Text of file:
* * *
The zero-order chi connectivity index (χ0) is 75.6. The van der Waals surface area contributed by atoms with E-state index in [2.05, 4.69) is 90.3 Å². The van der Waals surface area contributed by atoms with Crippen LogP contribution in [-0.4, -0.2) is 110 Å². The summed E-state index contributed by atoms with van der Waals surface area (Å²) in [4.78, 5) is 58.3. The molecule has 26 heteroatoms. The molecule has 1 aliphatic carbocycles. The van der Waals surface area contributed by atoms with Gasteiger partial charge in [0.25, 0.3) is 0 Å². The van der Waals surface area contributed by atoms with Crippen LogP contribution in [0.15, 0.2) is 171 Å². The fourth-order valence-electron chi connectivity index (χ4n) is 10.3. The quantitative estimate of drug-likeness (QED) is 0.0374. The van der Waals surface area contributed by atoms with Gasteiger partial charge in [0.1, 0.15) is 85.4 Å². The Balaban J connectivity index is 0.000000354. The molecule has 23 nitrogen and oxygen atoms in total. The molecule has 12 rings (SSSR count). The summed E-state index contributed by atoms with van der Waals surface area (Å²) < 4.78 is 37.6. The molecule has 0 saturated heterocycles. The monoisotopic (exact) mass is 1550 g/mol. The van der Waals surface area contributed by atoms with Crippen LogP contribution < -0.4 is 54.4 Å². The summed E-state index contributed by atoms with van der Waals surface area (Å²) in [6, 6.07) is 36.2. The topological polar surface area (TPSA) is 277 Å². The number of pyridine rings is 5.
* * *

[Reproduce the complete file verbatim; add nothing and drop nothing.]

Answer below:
The zero-order chi connectivity index (χ0) is 75.6. The van der Waals surface area contributed by atoms with E-state index in [2.05, 4.69) is 90.3 Å². The van der Waals surface area contributed by atoms with Crippen LogP contribution in [-0.4, -0.2) is 110 Å². The summed E-state index contributed by atoms with van der Waals surface area (Å²) in [4.78, 5) is 58.3. The molecule has 26 heteroatoms. The molecule has 1 aliphatic carbocycles. The van der Waals surface area contributed by atoms with Gasteiger partial charge in [0.25, 0.3) is 0 Å². The van der Waals surface area contributed by atoms with Crippen LogP contribution in [0.15, 0.2) is 171 Å². The fourth-order valence-electron chi connectivity index (χ4n) is 10.3. The quantitative estimate of drug-likeness (QED) is 0.0374. The van der Waals surface area contributed by atoms with Gasteiger partial charge in [0.1, 0.15) is 85.4 Å². The Balaban J connectivity index is 0.000000354. The molecule has 23 nitrogen and oxygen atoms in total. The molecule has 12 rings (SSSR count). The summed E-state index contributed by atoms with van der Waals surface area (Å²) < 4.78 is 37.6. The molecule has 0 saturated heterocycles. The monoisotopic (exact) mass is 1550 g/mol. The van der Waals surface area contributed by atoms with Crippen LogP contribution < -0.4 is 54.4 Å². The summed E-state index contributed by atoms with van der Waals surface area (Å²) in [6, 6.07) is 36.2. The topological polar surface area (TPSA) is 277 Å². The number of pyridine rings is 5.